Asia Minor in New Testament Times
Turkey In Bible Times
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Free Books on Ancient Turkey in Bible Times
- The Biblical Cities Of Laodicea, Colosse, And Hierapolis. In the New Testament, three churches in the Lycus River valley in Asia Minor sounded forth the word of God. Paul wrote an epistle to the church at Colosse and mentioned the brethren at Laodicea and Hierapolis. Laodicea was also one of the "seven churches of Asia" mentioned by John in the book of Revelation. Includes bibliography and several color photographs (PDF file size: 764k).
- The Biblical City Of Ephesus. A detailed outline describing the city of Ephesus in Turkey (Asia Minor), its significance in Biblical times and its archaeological ruins. Includes several photographs (PDF file size: 844k).
- The British Museum And The Bible. A four page outline detailing some of the relics from various Bible lands to be found in the British Museum (PDF file size: 275k).
- The Early Years Of Saul Of Tarsus. On the great day of Pentecost, Jews from throughout the Greco-Roman world traveled to Jerusalem to worship God (Acts 2:5-12). While Jews were found in every nation throughout the civilized world, anti-Semitism flourished. Among the nations of antiquity, no nation was ever hated as much as Israel. If Christianity were ever going conquer the world, then someone would have to bridge the gap between Jews and Gentiles. In the providence of God, Saul of Tarsus was selected (Acts 9:15; 26:12-18). This new book focuses on Saul's Jewish roots (Phil. 3:5), his birth in Tarsus of Cilicia (Acts 21:39), and his education "at the feet of Gamaliel" (Acts 22:3). This book contains numerous color photographs from Tarsus of Cilicia (modern day Turkey) (PDF file size: 1.3MB).
- The Biblical City Of Antioch Of Pisidia. Around 50 A.D., the apostle Paul visited Antioch of Pisidia on his first evangelistic journey (Acts 13:13–14) and his first recorded sermon was preached there (Acts 13:15–51). Antioch of Pisidia is located one-half of a mile north of the village of Yalvac in the Isparta province in southern Turkey. This book is a detailed outline describing the city of Pisidian Antioch, its significance in Biblical times and its archaeological ruins. Includes several color photographs (PDF file size: 928k).
Photographs of Turkey (Asia Minor in the New Testament Age)
- Antioch on the Orontes, Antakya, Turkey. Antioch was undoubtedly the most important city after Jerusalem in the early expansion of the New Testament Church. Because the modern city Antakya stands on the site of ancient Antioch, little archaeological excavation has been conducted there.
- Antioch of Pisidia (Yalvac), Turkey. Around 50 A.D., Paul visited Antioch of Pisidia on his first evangelistic journey (Acts 13:13–14) and his first recorded sermon was preached there.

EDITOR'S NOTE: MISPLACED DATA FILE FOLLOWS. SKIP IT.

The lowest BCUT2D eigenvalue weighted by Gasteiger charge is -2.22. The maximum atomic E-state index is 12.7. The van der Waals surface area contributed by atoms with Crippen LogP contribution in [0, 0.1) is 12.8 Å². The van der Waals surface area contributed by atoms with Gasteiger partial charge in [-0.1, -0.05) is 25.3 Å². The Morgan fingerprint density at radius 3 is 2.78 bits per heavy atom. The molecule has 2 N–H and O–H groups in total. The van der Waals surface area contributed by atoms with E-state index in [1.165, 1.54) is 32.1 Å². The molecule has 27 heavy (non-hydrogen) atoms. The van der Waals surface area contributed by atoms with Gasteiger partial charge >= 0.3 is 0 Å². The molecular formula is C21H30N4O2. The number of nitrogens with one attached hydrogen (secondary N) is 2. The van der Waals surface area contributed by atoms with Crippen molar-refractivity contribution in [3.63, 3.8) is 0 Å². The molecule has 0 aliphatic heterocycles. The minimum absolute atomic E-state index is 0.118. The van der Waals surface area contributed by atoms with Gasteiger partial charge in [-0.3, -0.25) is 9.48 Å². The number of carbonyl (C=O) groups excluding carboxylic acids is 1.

- Carchemish, Turkey. Carchemish was the location of one of the decisive battles in world history. It was here that the armies of Babylon and Egypt met in battle (Jer. 46:2; 2 Chr. 35:20-24). The Battle of Carchemish was the end of the Assyrian Empire, and Egypt was reduced to a second-rate power. Babylon became master of the Middle East.
- Colosse, Turkey, only two photographs of the ancient tell at Colosse. The city has not yet been excavated.
- Harran, Turkey. Harran (also known as Haran) is located in the Sanlıurfa Province southeastern of Turkey, just 24 miles from the border with Syria. The great patriarch Abraham lived in Harran and it was in this city that his father, Terah, died.
- Hierapolis, Turkey, including Domitian's Gate, the Theater, Shepherds at Laodicea, City Ruins, the Calcium Terraces at Pammukale, the North and South Bath Complex, and an Ancient Tomb.
- Laodicea, Turkey, including City Ruins, Bathhouse Arches, Herds of Sheep, Water Pipes with Calcium Deposits, and the Stadium.
- Mount Ararat, Turkey. Noah's Ark landed "on the mountains of Ararat" (Gen. 8:4), which covers a wide area near Turkey's border with Iran. We arrived at Mt. Ararat during a small rainstorm. When the rain stopped we were rewarded with a beautiful rainbow! The last photograph shows the rainbow with Mount Ararat in the background.
- Roman Road ("Roma Yolu") near Tarsus, Turkey. Ten to twelve miles north of Tarsus, near the village of Saglikli, is a section of a paved Roman road that led from Tarsus to the Cilician Gates. An arch from the time of Septimius Severus (193–211 A.D.) still spans the nearly ten-foot-wide road. In addition, you can also see a Roman Milestone.
- Seven Churches of Asia Mentioned in the Book of Revelation, including Ephesus, Laodicea, Pergamos, Philadelphia, Sardis, Smyrna (Izmir) and Thyatira.
- Tarsus, Turkey, including "Saint Paul's Well," "Cleopatra's Gate," the remains of a roman roadway and baths, and the Mosque of Makam.
- Yalvac Museum in Turkey. Located near Antioch of Pisidia, this museum houses the Sergius Paulus inscription. Other photographs include: the moon goddess Men, Zeus, Aphrodite, a first century man, a second century couple, and a street scene of the village of Yalvac, Turkey.